Mary’s mediation is based on her intimate union and consent to the Passion and Death of Christ. Moreover, we find in Scripture that Jesus comes to the world through Mary, literally. St Elizabeth and her baby St John the Baptist are filled with the Holy Spirit when St Elizabeth hears the voice of Mary. Jesus works His first miracle at Cana at Mary’s request. Furthermore, Mary is present at Pentecost when the Holy Spirit is poured out upon the Apostles. Just as Mary’s voice was the instrument that carried grace to Saint Elizabeth, so Mary is the personal instrument by which grace flows to us from Christ. St Bernard of Clairvaux called her the “aqueduct of grace.”

The Liturgical Feast: Mediatrix of All Graces
In 1921, Pope Benedict XV, responding to petitions from the bishops of Belgium, established the annual feast day of “Mary Mediatrix of All Graces.” This feast was included in the Missale Romanum under the title “Omnium Gratiarum Mediatricis” for the date May 31. If you have a pre-conciliar Latin Missal, you can usually find it there (look under Missae pro aliquibus locis). Two of my missals include the feast.

The first reading for this feast is Isaiah 55:1-3, 5 and the Gradual is the famous passage from Ecclesiasticus: “I am the mother of fair love, and of fear, and of knowledge, and of holy hope. In me is all grace of the way and of the truth, in me is all hope of life and of virtue. ” (Sirach 24:24–25) The Gospel reading for the feast is the Marian passion account from John 19:25-27.

Pope Benedict XV’s inclusion of a feast for “Mary Mediatrix of All of Graces” popularized doctrine. By the beginning of the Second Vatican Council (1962), there was a push among the bishops to formally declare the Blessed Virgin Mary as the “Mediatrix of All Graces.” This attempt was eventually recast and she was instead declared “Mother of the Church,” a softer title, but beautiful all the same. “Mother of the Church” was was preferred since it defined the truth in a more ecclesiastical way.

You can find this definition of “Mother of the Church” in Chapter 8 of Lumen Gentium. Nevertheless, Lumen Gentium 8 does refer to the Immaculate Mary as “Advocate, Auxiliatrix, Adjutrix and Mediatrix.” Notably, the qualifier “of All Graces” was not included in the final text of Lumen Gentium even though it was proposed.

Did Pope Benedict XV go to far?
So then, it is a matter of faith that our Blessed Mother is a “Mediatrix”…but is she the “Mediatrix of All Graces”? Most Catholics have no problem with the title “Mediatrix” though I do notice that some Catholics flinch when they hear “Mediatrix of All Graces.” Did Pope Benedict XV go too far in adding “of All Graces”?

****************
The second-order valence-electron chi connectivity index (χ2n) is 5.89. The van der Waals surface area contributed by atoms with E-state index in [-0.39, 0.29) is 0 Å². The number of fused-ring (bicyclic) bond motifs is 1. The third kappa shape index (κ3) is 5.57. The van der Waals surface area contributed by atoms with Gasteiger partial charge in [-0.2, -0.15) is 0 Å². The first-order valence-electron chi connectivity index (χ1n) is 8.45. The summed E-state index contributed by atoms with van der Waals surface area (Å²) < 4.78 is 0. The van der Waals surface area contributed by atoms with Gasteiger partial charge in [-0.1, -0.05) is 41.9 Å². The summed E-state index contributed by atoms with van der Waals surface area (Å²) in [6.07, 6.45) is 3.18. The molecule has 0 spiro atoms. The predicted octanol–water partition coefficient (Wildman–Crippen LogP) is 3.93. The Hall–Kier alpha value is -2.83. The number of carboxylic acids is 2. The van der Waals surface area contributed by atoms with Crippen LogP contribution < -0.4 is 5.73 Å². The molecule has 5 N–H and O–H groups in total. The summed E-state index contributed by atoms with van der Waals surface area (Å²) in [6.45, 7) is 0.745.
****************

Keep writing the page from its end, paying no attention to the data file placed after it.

The full title including “all graces” is controversial. Some protest that Mary could not possibly be the mediatrix of all the graces in the Old Testament since she did not yet exist. Moreover, could she have been the mediatrix of all graces while she was still on earth? Did she only become the mediatrix of all graces after Pentecost or perhaps only after her glorious Assumption? Even still, is she currently the mediatrix both of actual graces and sacramental grace? That is, does the grace of baptism and the Holy Eucharist also flow through her hands?

Two Difficult Questions regarding “of all graces”
These questions, essentially, raise two difficult questions:

1) When did Mary become the mediatrix of all graces. From all time? At the Immaculate Conception? Crucifixion? Pentecost? Assumption?

2) When we say “all graces” do we mean “each and every grace” or “all kinds of grace” or “all actual graces”?

I will reveal my hand at the beginning. I take the extreme position. I insist that she is the mediatrix of every single grace ever given to humanity, from Adam to the last moment of time. It is true that she didn’t yet exist, but she is nevertheless the mediatrix of all these graces.

The New Adam as Mediator. The New Eve as Mediatrix.
How can one say such a thing? The argument depends on Our Lady’s ancient status as the New Eve and upon Christ’s status as the New Adam. All grace is absolutely mediated through Christ since he is fully God and fully man. He is the mediator of humanity necessarily and absolutely. Yet, He mediates this grace to humanity by virtue of His Incarnation, His Death, and through the Holy Spirit.

Now then, Mary as the New Eve was the instrument of the Incarnation, and she held the primary role at the Crucifixion and at the descent of the Holy Spirit on Pentecost. So we discover that Scripture links her with these three moment of Christ’s absolute mediation.

We also know that all the graces of the Old Testament were mediated in anticipation of Christ’s Incarnation and Death. Since Mary’s flesh and cooperation are necessary for the Incarnation and Death of Christ, these graces are also mediated with her role in mind. This is why Pope Pius IX says that the decree of Christ’s predestination is one and the same with that of Mary.

So the graces of the Old Testament were mediated in light of her, though not actually dispensed by her. Here we distinguish the term “mediating” from the term “dispensing.” The Immaculate Mary has always been the Mediatrix of All Graces, but she became the Dispensatrix of All Graces at her glorious Assumption.

One could take an even more extreme and say that Mary became the Dispensatrix of every grace from the moment of her Immaculate Conception. This would necessitate that from her first moment, she had an enormous infusion of knowledge even while still in the womb of Saint Anne. I’m not so sure this happened, though I wouldn’t fault anyone for holding it. It seems that Saint Alphonsus Liguori may have held this position, though I can’t quite make it out (I’d be grateful if any Alphonsists could help me out on this point.)

What about Scripture?